• Chad says:

          :( My mistake. I’ve updated the archives. That file is in my include directory so I forgot to include it. I included the source file not the mod file. I found out the hard way that even a slightly different versions of gfortran don’t recognize each others mod files.

        • Chad says:

          Oh, and if you see in the make file, you’ll need netcdf, blas, lapack and lapack 95. I assume you’re using linux so I guess you already have netcdf and perhaps blas/lapack.

        • Carrick says:

          No problem. I had noticed the library dependences and I have to get my libraries up to date in any case.

          I’m a Mac person, I’ll probably install the libraries the “old fashion” way, namely downloading the sources and compiling them for my platform.

      • Nick Stokes says:

        Thanks, Chad
        That worked. I haven’t tried to compile yet

  12. Steven Mosher says:

    When you guys are ready to run the data that GISS actually uses…

    download this.

    You’ll need the giss.inv file, if you cant find it quickly ( see clear climate code ) just let me know.

  13. Marcus says:

    Hey Carrick – let me know if you get netcdf to successfully install on your Mac.

    My first attempt to “make configure && make check” failed with a “Could not link conftestf.o and conftest.o”

    After I set
    CXXFLAGS = ‘-m64’

    I got what looked like a decent compile, but the make gives me:
    /usr/bin/ranlib: archive member: .libs/libnetcdff.a(netcdf.o) cputype (7) does not match previous archive members cputype (16777223) (all members must match)



  14. Steven Mosher says:

    Also, when you simply “combine” or average duplicate records in GHCN you will be doing something different than GISS does. Hansen has a special method for handling these records in his step one. For the most part these “duplicate” records can be handled in a variety of ways ( I’ve posted the relevant GHCN documents over at jeff id and I think at Nicks. ) The differences in handling these items should only change the answers in the 1/100ths of C.

    • Chad says:

      I’m making some mods to my code because that extra field at the end (the lights) is causing an read error. Something for me to keep in mind for the next stable version.

      • Steven Mosher says:

        If you like I can post a file that has 3 different ways of handling the duplicates in Ghcn

        1. Simple average of the duplicates
        2. median of the duplicates
        3. Midpoint of the max/min

        real minutia. not as cool as your land mask thing.

        • Chad says:

          Steven, do you know about a an undocumented field in the GHCN inventory? For some reason my program can’t get passed the Antarctica station Erin. When it hits the next station it crashes. I looked at the format specifiers I was using and I noticed something. The field ‘grveg’ is of width 16. When you count off those 16 spaces, there’s a letter next to it. For example,
          10160355000 SKIKDA 36.93 6.95 7 18U 107HIxxCO 1x-9WARM DECIDUOUS C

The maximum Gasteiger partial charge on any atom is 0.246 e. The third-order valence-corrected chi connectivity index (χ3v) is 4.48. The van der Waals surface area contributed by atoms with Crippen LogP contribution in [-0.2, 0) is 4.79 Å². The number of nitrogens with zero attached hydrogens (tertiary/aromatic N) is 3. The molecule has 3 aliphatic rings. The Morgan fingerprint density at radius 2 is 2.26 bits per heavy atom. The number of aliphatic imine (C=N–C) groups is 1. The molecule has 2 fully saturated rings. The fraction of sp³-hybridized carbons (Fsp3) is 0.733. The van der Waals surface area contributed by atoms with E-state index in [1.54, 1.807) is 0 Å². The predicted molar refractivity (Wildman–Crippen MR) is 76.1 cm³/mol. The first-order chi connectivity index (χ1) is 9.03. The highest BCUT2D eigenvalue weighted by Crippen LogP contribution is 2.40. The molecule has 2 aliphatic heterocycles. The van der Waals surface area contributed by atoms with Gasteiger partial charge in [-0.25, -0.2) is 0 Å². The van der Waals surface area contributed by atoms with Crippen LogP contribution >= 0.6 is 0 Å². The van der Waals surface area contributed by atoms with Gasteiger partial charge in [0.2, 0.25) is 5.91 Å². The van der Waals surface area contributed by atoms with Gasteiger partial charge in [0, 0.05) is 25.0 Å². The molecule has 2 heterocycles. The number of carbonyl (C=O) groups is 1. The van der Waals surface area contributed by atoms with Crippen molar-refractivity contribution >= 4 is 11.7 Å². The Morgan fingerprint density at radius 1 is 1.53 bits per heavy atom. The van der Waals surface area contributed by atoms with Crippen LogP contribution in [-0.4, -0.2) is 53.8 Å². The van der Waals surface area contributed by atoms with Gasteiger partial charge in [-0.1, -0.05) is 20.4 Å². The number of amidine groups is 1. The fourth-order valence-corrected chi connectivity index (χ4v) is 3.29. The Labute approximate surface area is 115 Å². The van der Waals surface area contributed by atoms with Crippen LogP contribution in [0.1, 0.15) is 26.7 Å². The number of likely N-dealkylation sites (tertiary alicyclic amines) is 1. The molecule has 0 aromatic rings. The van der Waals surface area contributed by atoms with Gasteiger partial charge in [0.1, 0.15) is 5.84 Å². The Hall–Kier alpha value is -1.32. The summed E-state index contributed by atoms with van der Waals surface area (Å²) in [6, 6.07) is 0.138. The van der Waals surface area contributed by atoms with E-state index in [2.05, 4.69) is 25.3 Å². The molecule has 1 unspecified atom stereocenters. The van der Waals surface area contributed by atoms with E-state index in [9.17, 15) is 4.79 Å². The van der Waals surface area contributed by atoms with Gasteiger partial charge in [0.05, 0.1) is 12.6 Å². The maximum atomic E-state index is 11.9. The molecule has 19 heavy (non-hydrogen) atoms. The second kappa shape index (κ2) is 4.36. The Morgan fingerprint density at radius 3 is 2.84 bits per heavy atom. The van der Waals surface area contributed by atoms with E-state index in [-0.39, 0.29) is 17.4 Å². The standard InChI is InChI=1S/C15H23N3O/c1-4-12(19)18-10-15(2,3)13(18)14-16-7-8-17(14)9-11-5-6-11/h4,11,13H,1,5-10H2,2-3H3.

Count off 16 spaces starting at the beginning of ‘WARM’. What does that C mean? It’s not documented in the program.

  15. Chad says:

    Never mind Steven. I found what it stands for. It’s brightness. It would be nice if they updated their sample Fortran program. Maybe I should fire off an email.

    • Steven Mosher says:

      ha sorry about that. same thing tripped me up a while back.
      they seriously need to redo that file, now that all our code is wrapped around it

      • Chad says:

        Still running into errors. I’m able to read the station inventory but then I started to get into integer overflow errors. That’s what happens when you get stingy with memory (because I only have 520 MB).

      • Chad says:

        Found some bad assumptions in my code. I assumed that every station in the inventory would have data for when I find the lower and upper indices for each station after loading the v2 file into memory. It was causing out of bounds errors! Why list a station in the inventory if it isn’t even in the data file? I found 51 stations with no data in the v2.mean_comb file. Here they are as country code, wmo, mod:

        137 61641 1
        222 28028 1
        222 28240 0
        222 28630 0
        403 71913 1
        425 72404 2
        425 72406 6
        425 72523 4
        425 72523 6
        425 72597 9
        603 11020 1
        603 11320 1
        604 37851 0
        611 11438 1
        611 11502 1
        611 11518 1
        611 11643 1
        611 11643 2
        611 11659 1
        611 11679 1
        611 11735 1
        613 26231 1
        613 26233 1
        614 2844 1
        614 2874 1
        614 2912 1
        615 7055 1
        615 7090 0
        615 7169 1
        615 7471 1
        615 7491 1
        617 10091 1
        617 10152 1
        617 10156 0
        617 10170 1
        617 10180 1
        617 10181 1
        617 10249 1
        617 10315 1
        617 10396 1
        617 10413 1
        617 10425 1
        617 10453 1
        617 10466 1
        617 10466 2
        617 10476 1
        617 10513 1
        617 10515 1
        617 10555 1
        617 10838 1
        623 16022 1
        623 16095 0
        623 16410 2
        626 26238 1
        626 26425 1
        634 1052 1
        635 12280 1
        635 12520 1
        637 15235 1
        638 26063 1
        638 27453 1
        638 34560 1
        645 2456 1
        645 2627 1
        646 6630 1
        650 33945 1
        650 33966 1
        700 89060 0
        700 89833 900

        Very strange.

        • steven Mosher says:


          Was the data missing from the comb file?

          GISS used to employ a file called “drop strange” which dropped certain stations…but thats not in the current build.. hmm

        • steven Mosher says:

          700 89833 900

          425 72597 9

          700 89833 900

          for this station in the antarctic all GISS had was a WMO number. SO in there manual steps they make
          the MOD = to 900 and they add the 700.

          Lets see what that station data looks like at the source:

          70089833900 D_17 -66.70 139.70 -999 antarc3

          Should be on this page, the antarctic 3 data page:

          its not.

          What does that mean? GISS have a quasi manual process for building the antarctic datafiles. They have not checked to see that site D_17 is in the inventory but not on the data page.

      • Chad says: